For long, businesses have used Shared Service Centers (SSCs) to achieve cost and operational efficiencies for managing back-end F&A or O2C processes related to customer payment processing, billing, credits, and collections, which were outsourced to process-specialized SSCs. The traditional F&A SSCs worked in a siloed environment with separate business objectives and processes, which restricted the exchange of information. For example, credit management might be separated from collection-related processes involving collections, deductions, and disputes. This resulted in complex and often opaque systems that did not facilitate communication between various processes and even sub-processes within the same process.
As SSCs gained popularity, their role started moving toward a co-located service center, wherein the entire O2C support across credit management, billing, payments, collections, and reconciliation was managed from a central location. However, O2C SSCs mainly handled targeted tasks and were not adding any value to the core business, such as assisting the sales team for potential customer leads with their credit risk evaluation. Also, there was less focus on process innovation, automation of workflows, and generating real-time insights, and the main activities only included standardization of the ongoing processes, leading to the commoditization of business processes. This in turn impacted the business growth, as the focus remained on cost optimization of the process from the process rather than designing better products or increasing sales, or exploring new markets.
Unlike the SSC model, where Shared Services Center is a separate entity that has emerged from core organization and that is responsible for providing services to its local business units, the GBS model consists of setting up a global, integrated and centralized organization that provides comprehensive and complex end-to-end processes (whereas in case of SSC, local business units continue to participate in process execution, as only some of clearly defined activities are transferred and consolidated in SSC).
payment risk of customers. This becomes possible through a centralized service delivery. A GBS that could enable intercommunication between the processes could generate real-time insights for business leaders. This resulted in the adoption of Global Innovation Centers (GICs), providing an environment where processes no longer work in silos, and a workforce, which is technologically advanced to proactively answer business queries. This enables the innovation teams to support their organization’s overall strategy, including new idea generation and execution, improvement of customer experience, responses to immediate business requirements, real-time insights, and revenue generation. For example, the collections and credit teams can work in collaboration to provide information on credit risk, credit history, and history of blocked orders to the sales team for approaching potential customers and speeding up the onboarding of new customers.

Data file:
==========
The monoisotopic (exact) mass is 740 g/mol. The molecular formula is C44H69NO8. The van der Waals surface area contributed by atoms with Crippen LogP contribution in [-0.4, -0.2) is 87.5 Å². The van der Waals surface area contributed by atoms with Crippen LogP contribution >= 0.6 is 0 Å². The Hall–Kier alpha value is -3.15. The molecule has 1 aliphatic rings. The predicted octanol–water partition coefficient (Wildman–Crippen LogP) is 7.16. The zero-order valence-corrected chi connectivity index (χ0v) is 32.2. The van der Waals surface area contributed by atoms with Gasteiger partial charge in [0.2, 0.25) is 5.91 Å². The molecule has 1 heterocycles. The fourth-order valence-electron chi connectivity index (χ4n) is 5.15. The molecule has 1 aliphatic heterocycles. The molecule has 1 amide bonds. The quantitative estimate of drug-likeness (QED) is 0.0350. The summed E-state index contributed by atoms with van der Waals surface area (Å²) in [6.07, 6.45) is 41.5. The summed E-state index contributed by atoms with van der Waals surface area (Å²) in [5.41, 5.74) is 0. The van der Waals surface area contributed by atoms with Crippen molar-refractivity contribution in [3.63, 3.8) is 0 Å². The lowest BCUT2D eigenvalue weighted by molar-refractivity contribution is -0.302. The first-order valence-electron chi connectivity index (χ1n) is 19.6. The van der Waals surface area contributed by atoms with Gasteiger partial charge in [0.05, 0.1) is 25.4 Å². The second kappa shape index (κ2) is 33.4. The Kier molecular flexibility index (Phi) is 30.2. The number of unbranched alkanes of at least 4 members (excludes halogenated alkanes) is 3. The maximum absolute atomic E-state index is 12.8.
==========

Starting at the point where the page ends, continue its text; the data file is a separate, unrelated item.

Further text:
revenue generation. For example, the collections and credit teams can work in collaboration to provide information on credit risk, credit history and history of blocked orders to the sales team for approaching potential customers and speeding up the onboarding of new customers.
Linda from Uber highlights that SSCs have evolved in terms of the type of support they have been providing. They are working in collaboration with business partners (FTEs of the parent company) to provide recommendations for business decisions and to determine the best practices for the business as they are involved in the day-to-day tasks. This has become possible mainly through the adoption of various digital technologies.
Moustapha from Bristol-Myers Squibb highlights that SSCs have evolved over time to enable innovation with the help of adopting technology in the cash application process. However, there is always a scope for improvement, e.g., enhancements in the efficiency of the treasury department, credit department, or the overall financial health of the company. Technology has the potential to offer customized solutions for specific processes or sub-processes, e.g., it can be used to run a real-time cash application process and bring the process at par with any other process in an organization.
existing ones. But the transformation also increases the interaction among the processes, both in volume and complexity. This is where automation techniques are needed to reduce the cost of labor and to make intelligent decisions. Tammy from Martin Marietta highlights that it is important to have an automation approach so that resources can be utilized effectively.
process. Innovative solutions adopted by shared services leverage technology to provide scalable and repeatable solutions, for example:
across accounting operations, making it easier for decision-makers to have end-to-end control of any changes in the existing processes. Future-ready businesses are adopting practices that combine human and machine intelligence, leveraging modular data and technology architecture with scalable processes, decision support teams, and agile front-end teams.
process. It provides complete visibility to all stakeholders in the O2C process. It increases the trust with the business leaders and helps in business decisions by providing real-time data such as credit information, buyer credit score, buyer payment behavior, payment history and validity of deductions claimed.
According to Tammy from Martin Marietta, digital transformation brings in process effectiveness and efficiency, and the ability to represent data so that it can be analyzed.
It is evident from the application of these emerging digital technologies that to adopt best-in-class practices and radically enhance the value generated from O2C processes, it is important to follow a digital approach.
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